ZANU-PF’s recent violation of privacy has been grabbing all the headlines. The political party sent out some unsolicited and scarily specific SMSs to some Econet subscribers. This has resulted in a lot of heated debate with people questioning where the party got these numbers and the specific constituency of subcribers.
As we were taking a closer look at this situation we stumbled upon a website containing the voters’ roll for 30 July’s election. We downloaded the voters’ roll for the Harare Metropolitan and quickly we realised that the voters’ roll may be too detailed and this may leave citizens exposed to all kinds of risks for a long time.
In a voters’ roll report published by the Zimbabwe Election Support Network(ZESN) chief among their recommendations to ZEC is the statement:
The voters’ roll should be accessible and readily available for inspection to the public to increase transparency and confidence in the voters’ roll.
The transparency championed by ZESN also comes with some serious risks. The fact that there is a site that contains the voters’ roll for the upcoming elections might turn out to be a double-edged sword.
Who uploaded the voters’ roll online?
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This page is NOT affiliated with the Government of Zimbabwe, or any Opposition, or Political party. It is a community page where the citizens of Zimbabwe can get information related to the upcoming 2018 Zimbabwean Presidential Elections.
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The Voters’ Roll is placed in all its glory and contains the following info on all voters:
- Date of birth
- Voter Address
- Polling Station Code
- Polling Station Name
- Local Authority
This paints a pretty clear picture and with these details available online every single voter on that roll has every reason to feel uneasy.
The fact that there are such elaborate details on the voters’ roll means there is a high possibility of identity theft.
For banks that allow customers to open ‘lite’ accounts with less stringent KYC (know your customer) procedures there is a real risk that people can dupe them and create an account that has a false identity. In this digital age what stops one from photoshopping their picture onto a scanned copy of their ID and presenting this to a bank and making 10 different accounts using this technique.
There is a huge problem with the voters’ roll being online because essentially if someone is not happy with a politician, banker, government official, their headmaster or whoever and they can look for them in this voters’ roll before proceeding to their place of residence and wreaking havoc.
What stops thieves from targeting popular businessman using this voters’ roll? What stops a crazy ex from stalking you and popping at your house using this voters’ roll? Nothing really…
It could have been worse…
Fortunately, ZEC refused to make available a voters’ roll with pictures –which the opposition was clamouring for- because if they had released one with pictures it would have been an absolute nightmare and the capabilities of identity theft would have been endless.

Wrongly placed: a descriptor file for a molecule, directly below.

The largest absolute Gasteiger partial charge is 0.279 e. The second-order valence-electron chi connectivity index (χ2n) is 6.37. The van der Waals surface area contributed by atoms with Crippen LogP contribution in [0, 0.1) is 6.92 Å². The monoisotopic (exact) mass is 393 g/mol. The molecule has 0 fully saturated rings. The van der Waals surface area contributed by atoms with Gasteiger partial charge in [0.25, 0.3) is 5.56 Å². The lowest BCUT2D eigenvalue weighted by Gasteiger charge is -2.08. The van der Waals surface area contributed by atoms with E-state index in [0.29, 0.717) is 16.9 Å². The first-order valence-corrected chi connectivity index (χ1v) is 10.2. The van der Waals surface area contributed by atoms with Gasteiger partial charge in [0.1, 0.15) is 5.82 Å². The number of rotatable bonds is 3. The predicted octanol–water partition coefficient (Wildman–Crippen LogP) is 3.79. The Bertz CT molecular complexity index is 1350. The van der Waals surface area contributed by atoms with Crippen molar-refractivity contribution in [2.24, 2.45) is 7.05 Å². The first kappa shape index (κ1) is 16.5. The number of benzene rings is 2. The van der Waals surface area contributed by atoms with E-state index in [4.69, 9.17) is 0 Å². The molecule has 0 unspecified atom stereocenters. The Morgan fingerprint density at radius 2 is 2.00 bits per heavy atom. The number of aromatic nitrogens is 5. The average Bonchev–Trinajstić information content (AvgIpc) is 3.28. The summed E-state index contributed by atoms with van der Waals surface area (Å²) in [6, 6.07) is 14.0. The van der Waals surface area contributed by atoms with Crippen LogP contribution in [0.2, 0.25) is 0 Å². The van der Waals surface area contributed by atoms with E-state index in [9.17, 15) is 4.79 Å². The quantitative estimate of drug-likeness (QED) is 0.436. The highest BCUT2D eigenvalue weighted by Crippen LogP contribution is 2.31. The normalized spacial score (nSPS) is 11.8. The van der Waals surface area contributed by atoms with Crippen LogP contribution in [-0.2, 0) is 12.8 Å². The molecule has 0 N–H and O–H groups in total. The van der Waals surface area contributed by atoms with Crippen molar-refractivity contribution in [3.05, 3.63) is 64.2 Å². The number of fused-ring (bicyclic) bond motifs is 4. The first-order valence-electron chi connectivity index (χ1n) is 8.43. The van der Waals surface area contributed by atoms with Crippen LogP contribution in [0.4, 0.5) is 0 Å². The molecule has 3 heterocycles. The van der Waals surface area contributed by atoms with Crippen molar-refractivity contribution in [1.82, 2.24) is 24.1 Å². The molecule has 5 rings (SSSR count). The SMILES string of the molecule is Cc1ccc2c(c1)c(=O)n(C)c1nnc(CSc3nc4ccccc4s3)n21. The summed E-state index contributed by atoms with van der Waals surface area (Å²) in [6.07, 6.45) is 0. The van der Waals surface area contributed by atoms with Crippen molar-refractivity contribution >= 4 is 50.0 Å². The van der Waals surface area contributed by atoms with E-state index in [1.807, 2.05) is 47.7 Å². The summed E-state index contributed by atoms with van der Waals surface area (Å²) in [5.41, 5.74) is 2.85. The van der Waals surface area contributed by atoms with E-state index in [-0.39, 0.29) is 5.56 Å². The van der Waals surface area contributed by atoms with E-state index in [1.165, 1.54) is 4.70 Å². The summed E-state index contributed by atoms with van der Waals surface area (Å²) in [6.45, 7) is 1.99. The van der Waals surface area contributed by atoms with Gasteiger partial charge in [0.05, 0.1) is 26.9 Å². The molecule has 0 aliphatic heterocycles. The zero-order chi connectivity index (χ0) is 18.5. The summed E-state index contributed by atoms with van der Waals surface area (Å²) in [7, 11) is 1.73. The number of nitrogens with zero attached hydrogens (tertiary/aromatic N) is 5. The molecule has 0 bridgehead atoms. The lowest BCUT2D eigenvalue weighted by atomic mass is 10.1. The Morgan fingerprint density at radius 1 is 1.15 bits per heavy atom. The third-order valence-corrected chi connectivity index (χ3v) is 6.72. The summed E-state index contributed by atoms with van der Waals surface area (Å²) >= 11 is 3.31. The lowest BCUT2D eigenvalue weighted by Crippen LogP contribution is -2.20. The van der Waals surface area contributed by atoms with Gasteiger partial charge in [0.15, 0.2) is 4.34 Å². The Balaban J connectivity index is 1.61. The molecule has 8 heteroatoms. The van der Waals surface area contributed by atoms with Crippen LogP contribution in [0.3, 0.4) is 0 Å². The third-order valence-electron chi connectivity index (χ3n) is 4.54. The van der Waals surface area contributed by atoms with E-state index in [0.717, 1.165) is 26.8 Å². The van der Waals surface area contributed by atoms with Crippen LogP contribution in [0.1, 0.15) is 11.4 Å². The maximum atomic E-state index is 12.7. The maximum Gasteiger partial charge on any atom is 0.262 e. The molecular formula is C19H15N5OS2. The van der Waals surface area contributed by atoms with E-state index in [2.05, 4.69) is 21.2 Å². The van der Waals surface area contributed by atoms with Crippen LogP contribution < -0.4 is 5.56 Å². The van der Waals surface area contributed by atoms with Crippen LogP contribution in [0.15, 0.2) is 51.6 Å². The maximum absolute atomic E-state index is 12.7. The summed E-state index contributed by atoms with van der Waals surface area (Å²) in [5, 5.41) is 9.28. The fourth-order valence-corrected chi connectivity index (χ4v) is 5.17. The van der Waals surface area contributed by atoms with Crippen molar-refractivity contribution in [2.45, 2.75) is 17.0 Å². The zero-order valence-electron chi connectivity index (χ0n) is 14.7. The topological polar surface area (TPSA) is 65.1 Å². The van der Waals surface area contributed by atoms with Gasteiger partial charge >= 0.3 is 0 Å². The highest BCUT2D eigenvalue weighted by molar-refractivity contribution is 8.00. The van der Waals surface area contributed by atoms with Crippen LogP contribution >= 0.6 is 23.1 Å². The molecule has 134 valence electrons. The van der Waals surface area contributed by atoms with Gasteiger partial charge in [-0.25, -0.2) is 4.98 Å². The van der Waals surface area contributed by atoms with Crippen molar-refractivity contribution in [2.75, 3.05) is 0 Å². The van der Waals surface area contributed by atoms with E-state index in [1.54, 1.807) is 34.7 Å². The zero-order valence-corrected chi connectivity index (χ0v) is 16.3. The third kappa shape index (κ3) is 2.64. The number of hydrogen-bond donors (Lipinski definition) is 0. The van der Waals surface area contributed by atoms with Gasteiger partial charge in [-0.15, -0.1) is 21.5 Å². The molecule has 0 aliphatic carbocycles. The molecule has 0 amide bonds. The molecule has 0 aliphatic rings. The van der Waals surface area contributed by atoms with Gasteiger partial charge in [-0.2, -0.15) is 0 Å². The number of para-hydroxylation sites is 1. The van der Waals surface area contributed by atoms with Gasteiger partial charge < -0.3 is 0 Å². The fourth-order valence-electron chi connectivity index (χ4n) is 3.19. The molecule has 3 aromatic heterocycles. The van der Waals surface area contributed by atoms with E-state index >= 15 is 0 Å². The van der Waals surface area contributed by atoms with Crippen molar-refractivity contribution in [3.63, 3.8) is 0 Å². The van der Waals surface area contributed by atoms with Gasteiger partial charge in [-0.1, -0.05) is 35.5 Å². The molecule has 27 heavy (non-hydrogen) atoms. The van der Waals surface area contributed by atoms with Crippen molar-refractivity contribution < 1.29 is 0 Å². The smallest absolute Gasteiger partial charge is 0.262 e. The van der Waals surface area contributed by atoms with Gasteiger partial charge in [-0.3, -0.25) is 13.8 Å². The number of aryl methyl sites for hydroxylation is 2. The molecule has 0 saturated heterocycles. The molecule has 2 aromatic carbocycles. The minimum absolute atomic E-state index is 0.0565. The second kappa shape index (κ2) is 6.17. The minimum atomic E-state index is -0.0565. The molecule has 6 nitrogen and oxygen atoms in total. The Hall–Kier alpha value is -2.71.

The opposition has claimed that the voters’ roll is fake because it has no pictures but this kind of thinking is very selfish. Politicians want to rule out ghost voters, I get that. But if that compromises the safety of the public whose interests the same politicians claim to have in mind that is a clear indicator of where the politician’s priorities lie. I applaud ZEC for not producing a voters roll with pictures.
How do other countries handle their voters’ roll?
It’s a dicey issue and it seems other countries seem to disclose different particulars of voters.
According to the government website for the United Kingdom:
The electoral register (sometimes called the ‘electoral roll’) lists the names and addresses of everyone who’s registered to vote.
Similarly in Australia, users are required to give names and addresses:
Currently, the electoral roll records just the name and address of the voter, although in previous years occupation was also recorded. Today the voters’ roll is only produced in an electronic format, and can only be viewed at an AEC (Australian Electoral Commission) office, each of which holds a copy of the electoral roll for the entire country.
These two nations are just mere examples I’m using to show that the details included in our Voters’ roll are too particular and make it really easy to cause harm to registered voters across the country.
In Australia, the voters roll is only accessible at electoral commission offices and this also reduces chances of anyone and everyone constantly having the roll and doing who-knows-what with that document.
It’s a bit unfair to compare these countries with Zimbabwe without considering the fact that elections in Zim have been widely contested and there have been allegations of foul play so there is a lot of fear on the part of opposition parties.
Should our voters roll be so detailed?
As mentioned before there were concerns of ghost voters going into this election (and many other elections before). This concern is what has motivated opposition parties to demand more detailed and easily accessible voters roll. The only problem is that a detailed and easily accessible voters roll has downsides that (to me at least) outweigh the upsides.
The very same voters roll that would satisfy political parties as we approach polls on the 30th of this month would also leave millions of Zimbabweans at risk way after the elections and I would seriously prefer to have less of my details accessible to strangers.
Zimbabwe Election Support Network It is a coalition of more than 30 non-governmental organisations formed in 2000 to co-ordinate activities pertaining to elections in Zimbabwe. The major focus of the Network is to promote democratic processes in general and free and fair elections in particular.... Read More About ZESN